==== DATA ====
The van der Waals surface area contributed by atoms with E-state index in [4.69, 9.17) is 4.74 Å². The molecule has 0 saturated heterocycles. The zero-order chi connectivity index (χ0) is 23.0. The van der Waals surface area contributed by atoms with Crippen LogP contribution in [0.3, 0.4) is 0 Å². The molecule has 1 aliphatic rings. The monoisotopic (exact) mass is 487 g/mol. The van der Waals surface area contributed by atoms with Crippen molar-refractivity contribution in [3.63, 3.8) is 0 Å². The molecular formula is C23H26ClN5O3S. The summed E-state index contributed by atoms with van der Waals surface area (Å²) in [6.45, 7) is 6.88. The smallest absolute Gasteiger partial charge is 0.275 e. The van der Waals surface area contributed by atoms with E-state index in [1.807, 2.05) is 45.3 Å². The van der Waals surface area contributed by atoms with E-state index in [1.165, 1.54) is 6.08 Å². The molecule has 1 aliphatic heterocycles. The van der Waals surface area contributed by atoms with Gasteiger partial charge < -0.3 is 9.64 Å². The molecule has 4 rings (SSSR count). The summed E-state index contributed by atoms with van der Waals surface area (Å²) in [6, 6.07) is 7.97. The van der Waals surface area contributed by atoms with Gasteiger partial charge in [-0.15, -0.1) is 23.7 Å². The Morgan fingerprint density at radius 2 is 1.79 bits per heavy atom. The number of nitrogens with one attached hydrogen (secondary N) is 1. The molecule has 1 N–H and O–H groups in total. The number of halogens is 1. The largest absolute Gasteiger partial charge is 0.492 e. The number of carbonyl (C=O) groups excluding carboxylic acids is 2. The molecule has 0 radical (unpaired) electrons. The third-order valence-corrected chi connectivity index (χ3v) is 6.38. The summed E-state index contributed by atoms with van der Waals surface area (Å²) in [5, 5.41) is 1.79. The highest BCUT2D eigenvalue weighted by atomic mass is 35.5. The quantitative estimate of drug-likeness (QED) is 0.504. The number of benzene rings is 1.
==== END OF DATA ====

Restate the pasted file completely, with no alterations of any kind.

The van der Waals surface area contributed by atoms with E-state index in [4.69, 9.17) is 4.74 Å². The molecule has 0 saturated heterocycles. The zero-order chi connectivity index (χ0) is 23.0. The van der Waals surface area contributed by atoms with Crippen LogP contribution in [0.3, 0.4) is 0 Å². The molecule has 1 aliphatic rings. The monoisotopic (exact) mass is 487 g/mol. The van der Waals surface area contributed by atoms with Crippen molar-refractivity contribution in [3.63, 3.8) is 0 Å². The molecular formula is C23H26ClN5O3S. The summed E-state index contributed by atoms with van der Waals surface area (Å²) in [6.45, 7) is 6.88. The smallest absolute Gasteiger partial charge is 0.275 e. The van der Waals surface area contributed by atoms with E-state index in [1.807, 2.05) is 45.3 Å². The van der Waals surface area contributed by atoms with E-state index in [1.165, 1.54) is 6.08 Å². The molecule has 1 aliphatic heterocycles. The van der Waals surface area contributed by atoms with Gasteiger partial charge < -0.3 is 9.64 Å². The molecule has 4 rings (SSSR count). The summed E-state index contributed by atoms with van der Waals surface area (Å²) in [6, 6.07) is 7.97. The van der Waals surface area contributed by atoms with Gasteiger partial charge in [-0.15, -0.1) is 23.7 Å². The Morgan fingerprint density at radius 2 is 1.79 bits per heavy atom. The number of nitrogens with one attached hydrogen (secondary N) is 1. The molecule has 1 N–H and O–H groups in total. The number of halogens is 1. The largest absolute Gasteiger partial charge is 0.492 e. The number of carbonyl (C=O) groups excluding carboxylic acids is 2. The molecule has 0 radical (unpaired) electrons. The third-order valence-corrected chi connectivity index (χ3v) is 6.38. The summed E-state index contributed by atoms with van der Waals surface area (Å²) in [5, 5.41) is 1.79. The highest BCUT2D eigenvalue weighted by atomic mass is 35.5. The quantitative estimate of drug-likeness (QED) is 0.504. The number of benzene rings is 1.